20. ^ Letigio, Delta (March 25, 2020). "CEGP cries foul over Gwen's reply to school pub's statement". Cebu Daily News. Retrieved July 4, 2021.
  21. ^ "QS World University Ranking (WUR) 2024 and QS Asia University Rankings 2024". Top Universities. Quacquarelli Symonds. November 25, 2020. Retrieved November 25, 2023.
  22. ^ "QS Asia University Rankings 2024". December 12, 2023. Retrieved December 12, 2023.
  23. ^ "PTC - Philippine Technological Council".
  24. ^ "Home » International Engineering Alliance".
  25. ^ "CMO 18 series of 2012 :Updated List of Private Higher Education Institutions (HEIs) granted Autonomous and Deregulated Status". Archived from the original on August 2, 2002. Retrieved January 25, 2016.
  26. ^ a b "Professional Regulation Commission".
  27. ^ "Cebu law students to compete in D.C." The Philippine STAR.
  28. ^ Mandatory Continuing Legal Education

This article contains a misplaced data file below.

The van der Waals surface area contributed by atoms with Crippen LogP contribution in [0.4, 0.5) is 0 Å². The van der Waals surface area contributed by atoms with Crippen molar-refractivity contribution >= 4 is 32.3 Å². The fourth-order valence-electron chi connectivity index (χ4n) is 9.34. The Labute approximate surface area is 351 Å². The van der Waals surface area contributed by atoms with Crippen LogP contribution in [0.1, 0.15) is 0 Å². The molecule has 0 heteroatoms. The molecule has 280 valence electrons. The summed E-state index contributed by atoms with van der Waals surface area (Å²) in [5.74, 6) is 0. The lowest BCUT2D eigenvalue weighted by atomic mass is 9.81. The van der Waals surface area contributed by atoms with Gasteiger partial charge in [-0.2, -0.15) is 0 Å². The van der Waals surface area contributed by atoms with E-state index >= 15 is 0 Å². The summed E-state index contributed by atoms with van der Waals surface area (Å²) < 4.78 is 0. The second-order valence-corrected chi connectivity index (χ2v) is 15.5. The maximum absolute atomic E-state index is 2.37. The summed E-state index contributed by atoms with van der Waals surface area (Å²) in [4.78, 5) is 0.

29. ^ "The Unofficial Philippine Internet Timeline".
  30. ^ "Commercializing IP: changing academic mindsets in the Philippines".
  31. ^ "UK-Philippines Transational Education". Archived from the original on May 4, 2020. Retrieved November 28, 2019.
  32. ^ a b c Seares, Pachico A. (April 27, 2020). "EXPLAINER. The USC issue: May schools reopen ahead of dates set by government?". Sunstar. Retrieved June 24, 2020.
  33. ^ Macasero, Ryan (April 22, 2020). "Cebu City lockdown extended to May 15". Rappler. Retrieved June 24, 2020.
  34. ^ "Today's Carolinian". Archived from the original on February 26, 2022. Retrieved June 24, 2020.